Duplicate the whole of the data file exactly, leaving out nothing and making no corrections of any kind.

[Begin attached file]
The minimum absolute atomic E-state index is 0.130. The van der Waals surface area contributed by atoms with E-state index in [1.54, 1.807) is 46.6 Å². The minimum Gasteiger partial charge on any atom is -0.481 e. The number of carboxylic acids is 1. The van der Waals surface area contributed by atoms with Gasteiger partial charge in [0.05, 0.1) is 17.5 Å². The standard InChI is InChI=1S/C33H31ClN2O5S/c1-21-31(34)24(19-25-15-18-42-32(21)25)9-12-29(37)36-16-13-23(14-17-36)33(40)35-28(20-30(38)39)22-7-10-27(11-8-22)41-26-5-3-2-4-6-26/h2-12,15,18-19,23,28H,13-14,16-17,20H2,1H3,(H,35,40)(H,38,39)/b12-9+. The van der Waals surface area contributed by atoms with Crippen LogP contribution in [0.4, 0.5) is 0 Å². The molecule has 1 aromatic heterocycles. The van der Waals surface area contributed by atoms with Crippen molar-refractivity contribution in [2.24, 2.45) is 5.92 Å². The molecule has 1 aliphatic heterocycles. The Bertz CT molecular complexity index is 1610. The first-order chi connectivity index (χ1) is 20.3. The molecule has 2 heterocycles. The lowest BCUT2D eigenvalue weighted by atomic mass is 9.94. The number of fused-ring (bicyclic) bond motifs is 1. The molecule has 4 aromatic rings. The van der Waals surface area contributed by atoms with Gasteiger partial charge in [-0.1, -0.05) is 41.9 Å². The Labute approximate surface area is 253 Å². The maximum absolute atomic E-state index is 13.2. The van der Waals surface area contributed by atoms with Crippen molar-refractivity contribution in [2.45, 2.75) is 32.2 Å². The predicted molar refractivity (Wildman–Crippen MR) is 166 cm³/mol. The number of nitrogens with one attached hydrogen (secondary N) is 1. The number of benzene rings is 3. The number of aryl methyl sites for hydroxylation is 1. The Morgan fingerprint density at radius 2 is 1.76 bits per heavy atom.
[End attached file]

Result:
The minimum absolute atomic E-state index is 0.130. The van der Waals surface area contributed by atoms with E-state index in [1.54, 1.807) is 46.6 Å². The minimum Gasteiger partial charge on any atom is -0.481 e. The number of carboxylic acids is 1. The van der Waals surface area contributed by atoms with Gasteiger partial charge in [0.05, 0.1) is 17.5 Å². The standard InChI is InChI=1S/C33H31ClN2O5S/c1-21-31(34)24(19-25-15-18-42-32(21)25)9-12-29(37)36-16-13-23(14-17-36)33(40)35-28(20-30(38)39)22-7-10-27(11-8-22)41-26-5-3-2-4-6-26/h2-12,15,18-19,23,28H,13-14,16-17,20H2,1H3,(H,35,40)(H,38,39)/b12-9+. The van der Waals surface area contributed by atoms with Crippen LogP contribution in [0.4, 0.5) is 0 Å². The molecule has 1 aromatic heterocycles. The van der Waals surface area contributed by atoms with Crippen molar-refractivity contribution in [2.24, 2.45) is 5.92 Å². The molecule has 1 aliphatic heterocycles. The Bertz CT molecular complexity index is 1610. The first-order chi connectivity index (χ1) is 20.3. The molecule has 2 heterocycles. The lowest BCUT2D eigenvalue weighted by atomic mass is 9.94. The number of fused-ring (bicyclic) bond motifs is 1. The molecule has 4 aromatic rings. The van der Waals surface area contributed by atoms with Gasteiger partial charge in [-0.1, -0.05) is 41.9 Å². The Labute approximate surface area is 253 Å². The maximum absolute atomic E-state index is 13.2. The van der Waals surface area contributed by atoms with Crippen molar-refractivity contribution in [2.45, 2.75) is 32.2 Å². The predicted molar refractivity (Wildman–Crippen MR) is 166 cm³/mol. The number of nitrogens with one attached hydrogen (secondary N) is 1. The number of benzene rings is 3. The number of aryl methyl sites for hydroxylation is 1. The Morgan fingerprint density at radius 2 is 1.76 bits per heavy atom.